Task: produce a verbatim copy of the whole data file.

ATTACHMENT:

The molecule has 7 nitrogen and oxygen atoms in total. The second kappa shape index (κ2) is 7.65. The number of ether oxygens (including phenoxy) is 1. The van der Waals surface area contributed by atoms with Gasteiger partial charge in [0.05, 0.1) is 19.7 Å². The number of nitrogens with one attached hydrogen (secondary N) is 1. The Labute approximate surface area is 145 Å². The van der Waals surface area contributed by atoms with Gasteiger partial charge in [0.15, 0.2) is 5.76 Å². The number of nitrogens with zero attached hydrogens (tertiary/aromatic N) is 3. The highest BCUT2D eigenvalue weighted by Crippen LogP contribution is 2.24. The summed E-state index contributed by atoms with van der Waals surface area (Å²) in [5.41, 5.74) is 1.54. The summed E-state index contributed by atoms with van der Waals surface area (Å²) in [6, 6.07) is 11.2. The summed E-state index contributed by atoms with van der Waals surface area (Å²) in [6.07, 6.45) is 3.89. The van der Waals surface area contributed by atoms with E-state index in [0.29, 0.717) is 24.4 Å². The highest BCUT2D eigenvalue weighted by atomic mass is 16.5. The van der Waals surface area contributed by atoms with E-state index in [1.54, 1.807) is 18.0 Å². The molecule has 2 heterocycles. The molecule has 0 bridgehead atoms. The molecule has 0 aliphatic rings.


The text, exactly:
The molecule has 7 nitrogen and oxygen atoms in total. The second kappa shape index (κ2) is 7.65. The number of ether oxygens (including phenoxy) is 1. The van der Waals surface area contributed by atoms with Gasteiger partial charge in [0.05, 0.1) is 19.7 Å². The number of nitrogens with one attached hydrogen (secondary N) is 1. The Labute approximate surface area is 145 Å². The van der Waals surface area contributed by atoms with Gasteiger partial charge in [0.15, 0.2) is 5.76 Å². The number of nitrogens with zero attached hydrogens (tertiary/aromatic N) is 3. The highest BCUT2D eigenvalue weighted by Crippen LogP contribution is 2.24. The summed E-state index contributed by atoms with van der Waals surface area (Å²) in [5.41, 5.74) is 1.54. The summed E-state index contributed by atoms with van der Waals surface area (Å²) in [6, 6.07) is 11.2. The summed E-state index contributed by atoms with van der Waals surface area (Å²) in [6.07, 6.45) is 3.89. The van der Waals surface area contributed by atoms with E-state index in [0.29, 0.717) is 24.4 Å². The highest BCUT2D eigenvalue weighted by atomic mass is 16.5. The van der Waals surface area contributed by atoms with E-state index in [1.54, 1.807) is 18.0 Å². The molecule has 2 heterocycles. The molecule has 0 bridgehead atoms. The molecule has 0 aliphatic rings.